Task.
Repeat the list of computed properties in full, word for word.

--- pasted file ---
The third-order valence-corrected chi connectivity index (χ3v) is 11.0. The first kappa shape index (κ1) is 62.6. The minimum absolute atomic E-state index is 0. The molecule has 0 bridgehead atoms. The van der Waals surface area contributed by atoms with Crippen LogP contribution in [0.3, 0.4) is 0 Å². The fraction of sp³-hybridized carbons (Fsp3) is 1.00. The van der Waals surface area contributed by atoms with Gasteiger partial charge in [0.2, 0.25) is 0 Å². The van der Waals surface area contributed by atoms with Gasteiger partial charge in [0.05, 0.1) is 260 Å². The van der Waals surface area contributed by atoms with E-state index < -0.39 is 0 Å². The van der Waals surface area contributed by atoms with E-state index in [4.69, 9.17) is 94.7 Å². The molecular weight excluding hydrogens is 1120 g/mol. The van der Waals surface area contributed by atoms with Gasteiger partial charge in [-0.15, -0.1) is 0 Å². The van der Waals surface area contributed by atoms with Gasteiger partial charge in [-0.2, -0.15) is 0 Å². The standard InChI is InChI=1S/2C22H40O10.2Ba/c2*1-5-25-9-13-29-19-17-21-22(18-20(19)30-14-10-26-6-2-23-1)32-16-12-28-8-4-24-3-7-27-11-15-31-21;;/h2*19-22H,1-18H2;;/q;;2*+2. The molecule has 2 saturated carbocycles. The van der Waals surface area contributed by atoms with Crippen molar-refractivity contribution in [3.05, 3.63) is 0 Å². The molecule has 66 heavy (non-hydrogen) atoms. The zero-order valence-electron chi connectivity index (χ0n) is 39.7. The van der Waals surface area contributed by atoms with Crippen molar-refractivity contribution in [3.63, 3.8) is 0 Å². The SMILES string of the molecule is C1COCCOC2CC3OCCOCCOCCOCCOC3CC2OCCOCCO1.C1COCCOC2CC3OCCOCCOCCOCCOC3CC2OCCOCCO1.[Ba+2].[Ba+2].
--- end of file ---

The third-order valence-corrected chi connectivity index (χ3v) is 11.0. The first kappa shape index (κ1) is 62.6. The minimum absolute atomic E-state index is 0. The molecule has 0 bridgehead atoms. The van der Waals surface area contributed by atoms with Crippen LogP contribution in [0.3, 0.4) is 0 Å². The fraction of sp³-hybridized carbons (Fsp3) is 1.00. The van der Waals surface area contributed by atoms with Gasteiger partial charge in [0.2, 0.25) is 0 Å². The van der Waals surface area contributed by atoms with Gasteiger partial charge in [0.05, 0.1) is 260 Å². The van der Waals surface area contributed by atoms with E-state index < -0.39 is 0 Å². The van der Waals surface area contributed by atoms with E-state index in [4.69, 9.17) is 94.7 Å². The molecular weight excluding hydrogens is 1120 g/mol. The van der Waals surface area contributed by atoms with Gasteiger partial charge in [-0.15, -0.1) is 0 Å². The van der Waals surface area contributed by atoms with Gasteiger partial charge in [-0.2, -0.15) is 0 Å². The standard InChI is InChI=1S/2C22H40O10.2Ba/c2*1-5-25-9-13-29-19-17-21-22(18-20(19)30-14-10-26-6-2-23-1)32-16-12-28-8-4-24-3-7-27-11-15-31-21;;/h2*19-22H,1-18H2;;/q;;2*+2. The molecule has 2 saturated carbocycles. The van der Waals surface area contributed by atoms with Crippen molar-refractivity contribution in [3.05, 3.63) is 0 Å². The molecule has 66 heavy (non-hydrogen) atoms. The zero-order valence-electron chi connectivity index (χ0n) is 39.7. The van der Waals surface area contributed by atoms with Crippen molar-refractivity contribution in [3.63, 3.8) is 0 Å². The SMILES string of the molecule is C1COCCOC2CC3OCCOCCOCCOCCOC3CC2OCCOCCO1.C1COCCOC2CC3OCCOCCOCCOCCOC3CC2OCCOCCO1.[Ba+2].[Ba+2].